Wednesday, January 25, 2012

Conrad Fink

I never had the opportunity to take a class with Conrad Fink, but sometimes mere moments with great people can have lasting effects on impressionable minds.
The open space I learned to allow for the unsolicited thoughts of teachers, businesspeople, politicians, mothers, fathers, sons, daughters and anyone else I came into contact with as a newspaper reporter came from an interview with Conrad Fink. Even as interviewee, he was instilling the craft of journalism and how it could be done. It is the most memorable interview I conducted as an aspiring Red & Black reporter, and probably ranks up there among the most memorable interviews I've ever been involved in as an aspiring storyteller.

Learn something yourself from these thoughts on the current state of media and how we consume it:

This is not my interview, but one found at Reporting For Hire, which from the sound of things, probably borrowed it from somewhere else.

Georgia, the land of second chances?

State Representative Rusty Kidd, I-Milledgeville, is introducing legislation that could wipe the slate clean for Georgians who've been convicted of Driving Under the Influence.
Your guess would be as good as anyone's to wonder whether this bill is in response to the recent DUI arrest of Columbus Rep. Kip Smith, but my guess is it doesn't have anything to do with that.
From the AJC's Christopher Quinn:
Rep. Rusty Kidd, I-Milledgeville, said some people who make the mistake of driving drunk once have to live with a lifetime of problems, such as being disqualified from jobs or scholarships.

"If you have a DUI, it never comes off your record," Kidd said.

Read about the other legislation Kidd has been writing and supporting here.

Tuesday, January 10, 2012

State of State 2012

Governor Nathan Deal used his second State of the State address to remind Georgians that explorers faced great danger and uncertainty in founding this country, and the least we can do is sit tight and ride this economy thing out.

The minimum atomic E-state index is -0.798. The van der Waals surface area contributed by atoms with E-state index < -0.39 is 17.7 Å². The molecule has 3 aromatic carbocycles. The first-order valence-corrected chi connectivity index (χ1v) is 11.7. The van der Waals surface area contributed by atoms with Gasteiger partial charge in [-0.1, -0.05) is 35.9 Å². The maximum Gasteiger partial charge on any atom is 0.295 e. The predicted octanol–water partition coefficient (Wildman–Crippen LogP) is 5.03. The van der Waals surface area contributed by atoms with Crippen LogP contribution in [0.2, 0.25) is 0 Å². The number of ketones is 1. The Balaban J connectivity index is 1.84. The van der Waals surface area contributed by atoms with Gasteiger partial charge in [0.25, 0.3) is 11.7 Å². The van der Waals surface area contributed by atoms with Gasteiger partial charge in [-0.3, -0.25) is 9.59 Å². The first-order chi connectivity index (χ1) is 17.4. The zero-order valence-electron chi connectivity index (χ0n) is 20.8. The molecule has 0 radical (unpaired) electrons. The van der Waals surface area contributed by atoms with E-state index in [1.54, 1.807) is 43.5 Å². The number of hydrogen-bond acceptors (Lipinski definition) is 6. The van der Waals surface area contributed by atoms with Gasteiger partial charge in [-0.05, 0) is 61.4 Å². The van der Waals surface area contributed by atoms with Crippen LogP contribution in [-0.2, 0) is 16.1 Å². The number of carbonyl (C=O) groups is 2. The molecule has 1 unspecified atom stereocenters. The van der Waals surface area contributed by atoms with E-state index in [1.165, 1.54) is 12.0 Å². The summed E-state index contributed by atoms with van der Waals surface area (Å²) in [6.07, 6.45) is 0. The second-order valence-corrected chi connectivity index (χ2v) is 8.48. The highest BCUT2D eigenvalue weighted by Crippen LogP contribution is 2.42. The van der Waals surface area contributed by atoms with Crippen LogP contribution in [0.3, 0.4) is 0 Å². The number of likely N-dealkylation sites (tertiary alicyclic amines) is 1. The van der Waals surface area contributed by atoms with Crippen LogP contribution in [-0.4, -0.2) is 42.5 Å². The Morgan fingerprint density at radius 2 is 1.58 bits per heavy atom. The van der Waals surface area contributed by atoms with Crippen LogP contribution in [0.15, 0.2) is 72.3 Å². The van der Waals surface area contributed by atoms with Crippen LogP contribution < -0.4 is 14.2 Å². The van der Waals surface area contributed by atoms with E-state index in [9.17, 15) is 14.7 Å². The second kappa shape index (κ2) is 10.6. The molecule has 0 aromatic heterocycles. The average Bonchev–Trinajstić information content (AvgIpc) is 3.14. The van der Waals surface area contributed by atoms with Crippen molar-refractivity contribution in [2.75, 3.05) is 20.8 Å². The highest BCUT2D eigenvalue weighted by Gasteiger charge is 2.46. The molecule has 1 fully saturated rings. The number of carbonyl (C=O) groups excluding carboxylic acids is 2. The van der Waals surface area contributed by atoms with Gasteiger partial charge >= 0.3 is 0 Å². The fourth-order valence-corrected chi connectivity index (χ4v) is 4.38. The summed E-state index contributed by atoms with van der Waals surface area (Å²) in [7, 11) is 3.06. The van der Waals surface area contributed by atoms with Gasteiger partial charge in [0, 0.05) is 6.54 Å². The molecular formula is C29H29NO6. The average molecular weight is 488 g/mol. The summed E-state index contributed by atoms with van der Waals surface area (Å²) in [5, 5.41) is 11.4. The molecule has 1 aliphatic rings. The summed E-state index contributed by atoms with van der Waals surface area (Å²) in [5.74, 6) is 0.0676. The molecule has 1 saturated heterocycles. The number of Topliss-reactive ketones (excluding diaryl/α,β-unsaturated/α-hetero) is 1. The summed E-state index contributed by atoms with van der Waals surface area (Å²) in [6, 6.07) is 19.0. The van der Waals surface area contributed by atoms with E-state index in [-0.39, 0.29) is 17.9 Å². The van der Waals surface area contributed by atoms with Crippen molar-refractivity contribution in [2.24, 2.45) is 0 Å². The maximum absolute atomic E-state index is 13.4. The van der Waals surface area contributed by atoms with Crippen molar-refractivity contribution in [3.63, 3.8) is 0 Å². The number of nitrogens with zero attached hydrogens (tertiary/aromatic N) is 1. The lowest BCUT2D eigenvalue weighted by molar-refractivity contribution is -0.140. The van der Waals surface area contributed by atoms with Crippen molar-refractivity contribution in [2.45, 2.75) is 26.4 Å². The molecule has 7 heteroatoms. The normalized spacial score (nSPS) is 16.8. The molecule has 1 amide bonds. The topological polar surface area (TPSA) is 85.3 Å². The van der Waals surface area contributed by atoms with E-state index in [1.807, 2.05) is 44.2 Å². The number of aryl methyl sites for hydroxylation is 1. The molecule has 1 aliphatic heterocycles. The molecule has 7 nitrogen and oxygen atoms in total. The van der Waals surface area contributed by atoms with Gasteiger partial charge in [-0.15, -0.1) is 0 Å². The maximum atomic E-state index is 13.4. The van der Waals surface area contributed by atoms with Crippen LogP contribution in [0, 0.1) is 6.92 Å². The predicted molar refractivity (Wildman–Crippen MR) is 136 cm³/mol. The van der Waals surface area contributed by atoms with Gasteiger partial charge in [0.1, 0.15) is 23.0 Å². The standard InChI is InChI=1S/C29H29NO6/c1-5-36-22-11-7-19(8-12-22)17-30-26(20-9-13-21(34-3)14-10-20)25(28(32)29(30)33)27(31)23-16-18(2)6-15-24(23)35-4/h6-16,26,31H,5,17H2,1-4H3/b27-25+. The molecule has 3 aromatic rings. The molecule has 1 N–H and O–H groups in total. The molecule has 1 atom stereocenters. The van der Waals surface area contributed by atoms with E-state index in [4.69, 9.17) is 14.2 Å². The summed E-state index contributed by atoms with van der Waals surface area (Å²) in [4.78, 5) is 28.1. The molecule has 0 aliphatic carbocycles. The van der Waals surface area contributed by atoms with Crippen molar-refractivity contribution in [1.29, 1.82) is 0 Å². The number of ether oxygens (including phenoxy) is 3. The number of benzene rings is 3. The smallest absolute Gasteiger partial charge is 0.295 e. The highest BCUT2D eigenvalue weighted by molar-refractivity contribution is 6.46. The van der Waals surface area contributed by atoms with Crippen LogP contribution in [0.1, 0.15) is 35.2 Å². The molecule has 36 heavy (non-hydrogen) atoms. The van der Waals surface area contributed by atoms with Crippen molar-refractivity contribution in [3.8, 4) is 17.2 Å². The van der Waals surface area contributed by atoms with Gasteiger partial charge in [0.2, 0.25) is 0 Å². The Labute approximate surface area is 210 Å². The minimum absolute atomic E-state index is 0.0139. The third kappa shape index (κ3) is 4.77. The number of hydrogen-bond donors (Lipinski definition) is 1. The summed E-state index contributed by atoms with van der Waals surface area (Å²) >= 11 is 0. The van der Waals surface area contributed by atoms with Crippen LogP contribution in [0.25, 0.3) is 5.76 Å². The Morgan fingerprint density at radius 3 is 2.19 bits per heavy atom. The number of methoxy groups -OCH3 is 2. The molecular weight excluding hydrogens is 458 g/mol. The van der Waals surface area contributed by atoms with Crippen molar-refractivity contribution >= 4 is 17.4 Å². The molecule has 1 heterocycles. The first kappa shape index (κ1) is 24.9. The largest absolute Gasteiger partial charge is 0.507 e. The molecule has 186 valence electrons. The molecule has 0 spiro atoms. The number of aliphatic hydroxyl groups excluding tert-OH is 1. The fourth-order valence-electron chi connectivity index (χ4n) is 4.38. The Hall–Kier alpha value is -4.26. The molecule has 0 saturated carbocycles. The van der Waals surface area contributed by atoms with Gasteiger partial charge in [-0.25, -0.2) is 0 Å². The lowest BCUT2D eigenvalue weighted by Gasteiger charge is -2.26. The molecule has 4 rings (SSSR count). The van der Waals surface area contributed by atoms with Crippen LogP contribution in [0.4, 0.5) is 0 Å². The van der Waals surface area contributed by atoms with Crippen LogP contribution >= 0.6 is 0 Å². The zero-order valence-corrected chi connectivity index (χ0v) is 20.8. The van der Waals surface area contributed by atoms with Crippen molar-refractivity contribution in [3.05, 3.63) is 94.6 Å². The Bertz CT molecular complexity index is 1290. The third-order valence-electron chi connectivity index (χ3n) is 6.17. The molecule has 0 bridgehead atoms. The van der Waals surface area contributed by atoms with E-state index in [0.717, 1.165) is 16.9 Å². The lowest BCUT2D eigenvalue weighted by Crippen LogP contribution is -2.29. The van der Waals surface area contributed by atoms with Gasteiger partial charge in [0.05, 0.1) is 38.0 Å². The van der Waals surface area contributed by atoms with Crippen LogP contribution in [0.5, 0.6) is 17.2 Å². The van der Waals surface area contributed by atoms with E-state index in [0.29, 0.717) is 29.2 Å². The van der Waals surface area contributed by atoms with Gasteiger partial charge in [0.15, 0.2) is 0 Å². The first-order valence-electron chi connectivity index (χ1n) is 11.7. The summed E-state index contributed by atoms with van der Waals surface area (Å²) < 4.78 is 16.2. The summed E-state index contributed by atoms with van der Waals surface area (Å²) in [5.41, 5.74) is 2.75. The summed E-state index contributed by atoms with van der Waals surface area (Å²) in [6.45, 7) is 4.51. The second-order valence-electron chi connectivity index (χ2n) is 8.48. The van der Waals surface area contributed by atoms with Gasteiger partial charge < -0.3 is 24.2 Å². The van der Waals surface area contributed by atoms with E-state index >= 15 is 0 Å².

Looking in our rear view mirror, Deal said we maintained a balanced budget, added six more day's walking around money to the rainy day fund and kept the state's Triple A bond rating, which will help keep the debt service low on the conservative spending Deal will do to pave Georgia's future.

On the vision side of things, Deal continued to stress education, criminal justice and transportation as he did in his major addresses last year.

The Governor applauded the Board of Regents for their decision to consolidate eight state colleges and said Georgia must abandon the ivory tower model of higher education and increase return on investment by building skill sets that meet the need of business. He proposed programs to increase curriculums that teach skilled trades (James Crawford told GPB audiences that the Governor is basing his program on the Go Build Alabama program) and increasing the medical sector of the state's economy.

On transportation, Deal applauded the legislature for making the regional transportation sales tax referendums, but wouldn't get behind any of the vague proposals that might we might be asked to vote on this year. But the Governor will continue to put the state's money behind the efforts to deepen the Port of Savannah.

Even if Georgia does decide not to build and fill more prisons in the future, it will never not be tough on the Seven Deadly Sins--although I'm not sure all of these things are illegal, or even un-encouraged, in the state of Georgia.

Deal did spend some time talking about the things the General Assembly will probably spend its time not accomplishing this session, including zero-based budgeting (I imagine behavioral health and developmental disabilities would be a very selectable program to try this out on) and achieving meaningful tax reform (read some of the proposals Deal made to the Chamber of Commerce here.

The Governor's budget documents can be found here.